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Following the White House meeting, the Dalai Lama visited the National Endowment for Democracy (NED) where he was welcomed by its president since its founding in 1984 Mr Carl Gershman and had lunch with 30 other guests. The programme that followed focused on hope and democracy.

Those present at the programme included barefoot Chinese dissident lawyer Chen Guangcheng, labour organizer Han Dongfang, Congressman Peter Roskam, Senator Dianne Feinstein, House Democratic Leader Nancy Pelosi, and Hollywood star and Tibet activist Richard Gere who all spoke.

Martin Frost, Chairman of the NED and a former Congressman, presented to the Central Tibetan Administration a framed copy of the preambles to the US and Tibetan exile constitutions in recognition of its democratic accomplishments. It was received by the Sikyong Dr Lobsang Sangay who also addressed the gathering.

Earlier, the NED presented its Democracy Service Medal posthumously in honour of the courageous work of the Tibetan Buddhist Monk Tenzin Delek Rinpoche. He was a prominent local religious figure who died in a Sichuan prison in 2015 at the end of 13 years’ incarceration. It was received by his cousin Geshe Jamyang Nyima who too spoke at the gathering.

The Dalai Lama was later invited to engage in conversation on the theme of ‘Democracy and Hope’ with four young activists: Arzu Geybullayeva, a Journalist from Azerbaijan; Rosa Maria Payá of Cuba Decide; Azaz Elshami, a Sudanese Digital Activist and Rami Soud, a Jordanian Activist. It was moderated by Brian Joseph, NED Senior Director for Asian and Global Affairs.

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Following the White House meeting, China’s overseas party mouthpiece Jun 16 made a scathing criticism of the US president in three editorial page commentaries. One cited Zhu Weiqun, chairman of the Chinese People’s Political Consultative Conference’s Ethnic and Religious Affairs Committee, as saying Obama’s decision showed lack of political foresight, that “his meeting with the Dalai Lama, the head of the Tibet secessionist group, is, in essence a political act meant to divide China”.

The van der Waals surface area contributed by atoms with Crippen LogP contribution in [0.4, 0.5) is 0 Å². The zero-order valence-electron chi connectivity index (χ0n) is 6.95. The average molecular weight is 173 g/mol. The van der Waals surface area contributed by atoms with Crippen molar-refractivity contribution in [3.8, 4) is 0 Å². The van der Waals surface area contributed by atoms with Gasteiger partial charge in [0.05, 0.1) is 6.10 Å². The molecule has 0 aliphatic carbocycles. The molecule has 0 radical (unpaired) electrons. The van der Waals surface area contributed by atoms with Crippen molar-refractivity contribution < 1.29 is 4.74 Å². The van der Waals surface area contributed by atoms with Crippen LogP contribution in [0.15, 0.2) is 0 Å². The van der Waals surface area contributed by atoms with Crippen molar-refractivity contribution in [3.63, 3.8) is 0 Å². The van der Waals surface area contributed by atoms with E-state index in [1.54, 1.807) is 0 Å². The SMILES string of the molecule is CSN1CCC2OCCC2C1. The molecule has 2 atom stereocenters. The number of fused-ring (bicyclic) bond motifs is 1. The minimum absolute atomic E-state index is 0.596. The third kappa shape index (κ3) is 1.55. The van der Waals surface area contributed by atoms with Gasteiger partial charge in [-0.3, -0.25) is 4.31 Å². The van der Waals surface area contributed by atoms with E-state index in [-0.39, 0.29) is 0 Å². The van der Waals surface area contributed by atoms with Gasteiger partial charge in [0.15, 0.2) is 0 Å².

“The ruling class of the US has never given up its scheme to use the Dalai Lama to split China. Even if they fall short of that goal, they would like to plant the seeds,” he was further quoted as saying.

Another commentary said the meeting showed what it called the mean side of Mr Obama, that “having met the Dalai Lama more often than his Western counterparts in the last decade, Obama has set a bad example”.

It also said: “This meeting doesn’t make sense in any way while other divergences between China and the US can be explained by US national interests or Western values. What we can only read out of it is that Obama feels he is well-positioned to showcase the mean side in his attitude toward China.”

The commentary claimed that the Dalai Lama had done more damage to China than any other exile but did not explain how. It also expressed confidence that “so long as Tibet maintains economic development and social stability, the meeting will be just a farce”.

A third commentary, a posting from the Xinhua, demanded that Washington stop playing what it called the ‘Tibet Card’. It called the meeting “an extremely rash and irresponsible act” and an “unwise behaviour” which had “broken the solemn promise of the United States not to support Tibet’s independence, seriously jeopardized China-US relations, and deeply hurt the Chinese people’s feelings”.